Caveolin-1 is Markedly Downregulated in Patients with Early-Stage Colorectal Cancer
Caveolin-1 (CAV-1), the main scaffold protein in caveolae, is frequently deregulated in human cancer. Of importance, this protein has been described to show tumor suppressor or oncogenic properties depending on the cell type and the stage of the disease. In fact, its role in colorectal cancer (CRC) remains to be fully clarified due to discrepancies in the literature.
We analyzed CAV-1 by western blot in a set of early-stage CRC patients with paired tumor tissue and normal colonic mucosa available. CAV-1 mRNA and expression levels of miR-124, 133 and 802 were quantified by real-time PCR.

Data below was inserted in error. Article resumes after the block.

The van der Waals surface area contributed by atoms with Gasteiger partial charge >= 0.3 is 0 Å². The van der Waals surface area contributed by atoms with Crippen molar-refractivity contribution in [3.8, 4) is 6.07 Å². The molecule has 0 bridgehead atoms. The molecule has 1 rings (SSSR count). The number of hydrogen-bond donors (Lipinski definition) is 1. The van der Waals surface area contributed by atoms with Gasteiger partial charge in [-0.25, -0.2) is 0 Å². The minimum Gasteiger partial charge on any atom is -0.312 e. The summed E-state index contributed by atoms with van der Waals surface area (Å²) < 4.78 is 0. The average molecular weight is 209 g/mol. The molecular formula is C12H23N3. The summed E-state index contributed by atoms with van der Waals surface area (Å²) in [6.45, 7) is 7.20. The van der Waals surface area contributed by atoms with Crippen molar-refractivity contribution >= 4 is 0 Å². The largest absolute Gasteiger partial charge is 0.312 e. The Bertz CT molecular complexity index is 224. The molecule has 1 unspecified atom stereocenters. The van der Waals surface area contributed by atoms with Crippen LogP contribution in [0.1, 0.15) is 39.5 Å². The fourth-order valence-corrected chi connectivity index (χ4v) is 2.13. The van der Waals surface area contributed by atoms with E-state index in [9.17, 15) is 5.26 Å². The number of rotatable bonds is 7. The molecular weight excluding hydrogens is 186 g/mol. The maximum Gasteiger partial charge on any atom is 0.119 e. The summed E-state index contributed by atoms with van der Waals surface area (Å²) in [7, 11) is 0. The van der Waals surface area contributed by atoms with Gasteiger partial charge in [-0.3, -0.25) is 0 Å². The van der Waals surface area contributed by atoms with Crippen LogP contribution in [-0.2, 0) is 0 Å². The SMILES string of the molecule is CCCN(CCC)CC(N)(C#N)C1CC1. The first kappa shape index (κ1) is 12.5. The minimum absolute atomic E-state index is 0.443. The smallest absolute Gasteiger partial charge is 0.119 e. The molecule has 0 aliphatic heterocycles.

We found CAV-1 strongly downregulated in 76.2% of tumor samples and associated with the subgroup of elderly patients (p = 0.027). We observed by real-time PCR a lack of correlation between CAV-1 mRNA and protein levels in some cases with CAV-1 downregulated by western blot, and miR-124 deregulation was identified as a potential contributing alteration to decrease CAV-1 protein expression.
CAV-1 is commonly downregulated in patients with primary CRC, which suggests its tumor suppressor role in early stages of this disease. Moreover, based on our findings, the previous discrepancies observed in different studies to date could be due to a complex posttranscriptional CAV-1 regulation.
Publisher URL: https://link.springer.com/article/10.1007/s00268-017-4065-9
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